A new bill passed by the state Senate on Wednesday would give mobile home park residents the first chance to buy their land if the park’s owner decides to sell the property.
The bill, which passed 26-9 after a three-hour debate, was drafted in response to an outcry from mobile home tenants throughout the state who have reported spikes in monthly rents and deferred maintenance after large investment firms purchased their parks from local landlords.
The proposed legislation requires that people living in Connecticut mobile home parks be informed when the land is changing ownership — either through a sale or a new lease — and be given the right of first refusal before the owner can accept other offers.
Residents of Beechwood Mobile Home Park in Killingworth, which houses people ages 55 and older, held a gathering in August with local politicians to criticize a 4.6 percent rent hike in one year — more than double the previous average of 2 percent a year — and various maintenance problems, notably a need for retaining walls on several properties and faulty septic systems.
Senator Richard Blumenthal, who attended the meeting along with state lawmakers, later signed a letter calling for the Federal Housing Finance Agency to institute more protections for tenants in mobile home communities.
On Wednesday, State Sen. Marilyn Moore, D-Bridgeport, said she has since spoken with multiple mobile home tenants who expressed concerns about potential rent hikes under new park owners. After negotiating with both groups, Moore said they agreed on the amended version of the bill she was proposing.
“I listened to the residents — who would be the buyers — and I listened to the sellers. And we spent a lot of time negotiating back and forth in good faith between the buyer and seller to come up with something that they both could live with,” Moore said.
Dave DeLohery, president of the Connecticut Manufactured Homeowners’ Alliance, the organization representing mobile home owners, told CT Examiner on Wednesday that they had met at least twice with the Connecticut Manufactured Housing Association, the organization representing park owners, to discuss the bill. Representatives from the latter group declined to comment on the proposed legislation.
But not all senators were in favor of the measure.
State Sen. Rob Sampson, R-Wolcott, argued the proposal was unfair because it favored one group of people over another.
“The role of government is not to determine who deserves what rights and who does not. Our job is to protect the rights of all of the people that we represent,” Sampson said. “This bill is not about empowering anyone. It is about depriving the rights of a certain group of people.”
Sampson, who spoke for the majority of the debate, proposed five amendments to the bill, none of which garnered enough votes to pass. He protested that the length of time granted for tenants to decide whether to purchase the park — 180 days — is too long, and would deter other potential buyers. He also said the bill put too many burdens on park owners, including requiring them to notify tenants of a potential sale, lease or transfer of the park in three different ways, and to inform mobile home owners of their rights under the new law.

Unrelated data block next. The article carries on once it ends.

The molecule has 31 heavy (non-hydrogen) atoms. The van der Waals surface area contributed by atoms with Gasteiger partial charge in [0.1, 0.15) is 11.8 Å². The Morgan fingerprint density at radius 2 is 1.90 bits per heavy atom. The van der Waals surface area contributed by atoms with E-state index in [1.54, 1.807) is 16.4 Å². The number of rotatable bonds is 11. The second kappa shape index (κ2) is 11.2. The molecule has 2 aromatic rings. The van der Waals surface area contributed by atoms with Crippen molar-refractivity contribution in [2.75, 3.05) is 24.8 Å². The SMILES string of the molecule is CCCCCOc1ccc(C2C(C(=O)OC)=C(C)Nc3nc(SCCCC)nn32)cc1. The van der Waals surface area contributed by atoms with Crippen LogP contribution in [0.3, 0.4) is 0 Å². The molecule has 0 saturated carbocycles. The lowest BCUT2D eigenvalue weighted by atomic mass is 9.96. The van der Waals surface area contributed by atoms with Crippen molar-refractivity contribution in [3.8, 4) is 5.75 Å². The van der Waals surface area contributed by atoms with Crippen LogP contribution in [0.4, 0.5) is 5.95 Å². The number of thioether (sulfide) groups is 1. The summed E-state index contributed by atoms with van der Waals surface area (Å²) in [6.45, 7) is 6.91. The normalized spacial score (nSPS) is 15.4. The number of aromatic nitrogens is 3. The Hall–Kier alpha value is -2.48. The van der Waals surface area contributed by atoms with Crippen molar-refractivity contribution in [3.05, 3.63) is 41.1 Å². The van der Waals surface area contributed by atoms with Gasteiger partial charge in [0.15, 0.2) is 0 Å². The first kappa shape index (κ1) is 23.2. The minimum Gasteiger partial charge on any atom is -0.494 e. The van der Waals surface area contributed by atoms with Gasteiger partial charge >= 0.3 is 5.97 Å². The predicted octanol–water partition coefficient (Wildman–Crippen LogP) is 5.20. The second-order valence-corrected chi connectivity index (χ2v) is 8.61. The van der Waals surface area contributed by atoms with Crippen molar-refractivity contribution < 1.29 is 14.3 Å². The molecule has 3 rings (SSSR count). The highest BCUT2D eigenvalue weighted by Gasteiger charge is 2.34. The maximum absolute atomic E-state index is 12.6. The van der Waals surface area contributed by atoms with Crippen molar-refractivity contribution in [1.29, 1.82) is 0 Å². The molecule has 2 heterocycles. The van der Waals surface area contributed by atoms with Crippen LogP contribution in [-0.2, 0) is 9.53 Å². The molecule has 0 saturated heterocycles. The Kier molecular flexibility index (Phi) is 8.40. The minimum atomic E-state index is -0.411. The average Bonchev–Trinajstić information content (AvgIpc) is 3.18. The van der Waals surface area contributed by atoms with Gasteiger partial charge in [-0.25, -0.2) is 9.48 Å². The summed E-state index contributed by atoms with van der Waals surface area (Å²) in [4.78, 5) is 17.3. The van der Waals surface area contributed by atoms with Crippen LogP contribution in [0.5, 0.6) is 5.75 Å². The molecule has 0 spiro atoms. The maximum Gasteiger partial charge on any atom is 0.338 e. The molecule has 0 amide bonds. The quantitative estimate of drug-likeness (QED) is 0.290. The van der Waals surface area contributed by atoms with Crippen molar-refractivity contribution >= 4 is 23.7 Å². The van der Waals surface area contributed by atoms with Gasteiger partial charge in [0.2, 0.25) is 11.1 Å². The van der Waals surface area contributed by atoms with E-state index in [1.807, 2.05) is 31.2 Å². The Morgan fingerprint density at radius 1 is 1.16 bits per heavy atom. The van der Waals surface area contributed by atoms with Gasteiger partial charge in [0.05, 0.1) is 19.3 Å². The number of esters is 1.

State Sen. Henri Martin, R-Bristol, also challenged a section in the bill requiring park owners to share offers from other potential buyers with the mobile home owners, giving them an opportunity to match the price.
“[Realtors] do not reveal what an offer is. We could have 10 different offers and we do not reveal the price to anybody. We’re bound by a code of ethics, really,” Martin said. “In addition to that, should we have an offer, we are not to make that offer known to anybody until the actual closing of the transaction.”
Sampson and Martin also argued against a provision that exempts park owners from paying state or local conveyance tax if they sell the property to a group of at least 50 percent of their tenants.
Moore said the conveyance tax provision, based on a similar bill in Rhode Island, was created as an incentive for park owners to give tenants the first opportunity to buy the land.
“It recognizes that the park owner may have delayed closing on the original deal in order to give the park residence the time to purchase,” she said.
Democratic senators also argued that mobile home parks are essential to addressing the state’s shortage of affordable housing. State Sen. James Maroney, D-Milford, described the bill as an expansion of a law passed in the 1990s allowing mobile park residents to purchase a park when the owner planned to shut it down.
“What we’re saying now and what we’re seeing is that parks are not closing. They’re being sold and bought by investors who are then raising the rent on the land,” Maroney said. “So [mobile home owners] own the home, but not the land. And [park owners] are raising that rent on that land to make profit — which, again, is their right as a business. But the mobile homeowners cannot easily move, and they are stuck.”
State Sen. Jorge Cabrera, D-Hamden, whose district includes the River’s Edge Mobile Home Community in Beacon Falls, noted that many mobile home park residents in his district were elderly and on a fixed income, or veterans.
“In some cases, perhaps in some quarters, an extra $50, $100, 150, $200 a month may not seem like a lot. But for many of these folks, it is,” Cabrera said.
DeLohery told CT Examiner he was disappointed by Sampson’s reluctance to support the bill, but noted that three Republicans voted in favor of the draft legislation.
“To me, the most important thing is that it represents a realization on the part of people in government at this point that we have to find ways to support affordable housing, and this is a sign that they’ve started to realize that mobile homes are a part of that solution,” he said.